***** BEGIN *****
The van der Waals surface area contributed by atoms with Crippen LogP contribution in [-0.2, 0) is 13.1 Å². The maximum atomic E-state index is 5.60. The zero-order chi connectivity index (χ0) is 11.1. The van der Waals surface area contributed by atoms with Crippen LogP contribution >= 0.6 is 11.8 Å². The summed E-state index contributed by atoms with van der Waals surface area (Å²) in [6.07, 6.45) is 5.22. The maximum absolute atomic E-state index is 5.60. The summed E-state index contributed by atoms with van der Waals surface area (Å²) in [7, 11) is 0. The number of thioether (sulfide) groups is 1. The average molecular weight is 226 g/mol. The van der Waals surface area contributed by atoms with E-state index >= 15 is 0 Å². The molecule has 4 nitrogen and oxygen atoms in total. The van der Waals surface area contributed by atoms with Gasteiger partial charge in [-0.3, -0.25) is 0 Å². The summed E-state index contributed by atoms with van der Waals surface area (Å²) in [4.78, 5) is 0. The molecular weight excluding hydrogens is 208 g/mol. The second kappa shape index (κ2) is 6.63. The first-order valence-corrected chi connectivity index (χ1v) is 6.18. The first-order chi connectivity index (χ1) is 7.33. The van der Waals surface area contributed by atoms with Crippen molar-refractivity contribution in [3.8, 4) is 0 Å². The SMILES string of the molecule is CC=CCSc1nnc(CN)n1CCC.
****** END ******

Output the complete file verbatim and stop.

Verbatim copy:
The van der Waals surface area contributed by atoms with Crippen LogP contribution in [-0.2, 0) is 13.1 Å². The maximum atomic E-state index is 5.60. The zero-order chi connectivity index (χ0) is 11.1. The van der Waals surface area contributed by atoms with Crippen LogP contribution >= 0.6 is 11.8 Å². The summed E-state index contributed by atoms with van der Waals surface area (Å²) in [6.07, 6.45) is 5.22. The maximum absolute atomic E-state index is 5.60. The summed E-state index contributed by atoms with van der Waals surface area (Å²) in [7, 11) is 0. The number of thioether (sulfide) groups is 1. The average molecular weight is 226 g/mol. The van der Waals surface area contributed by atoms with E-state index >= 15 is 0 Å². The molecule has 4 nitrogen and oxygen atoms in total. The van der Waals surface area contributed by atoms with Gasteiger partial charge in [-0.3, -0.25) is 0 Å². The summed E-state index contributed by atoms with van der Waals surface area (Å²) in [4.78, 5) is 0. The molecular weight excluding hydrogens is 208 g/mol. The second kappa shape index (κ2) is 6.63. The first-order valence-corrected chi connectivity index (χ1v) is 6.18. The first-order chi connectivity index (χ1) is 7.33. The van der Waals surface area contributed by atoms with Crippen molar-refractivity contribution in [3.8, 4) is 0 Å². The SMILES string of the molecule is CC=CCSc1nnc(CN)n1CCC.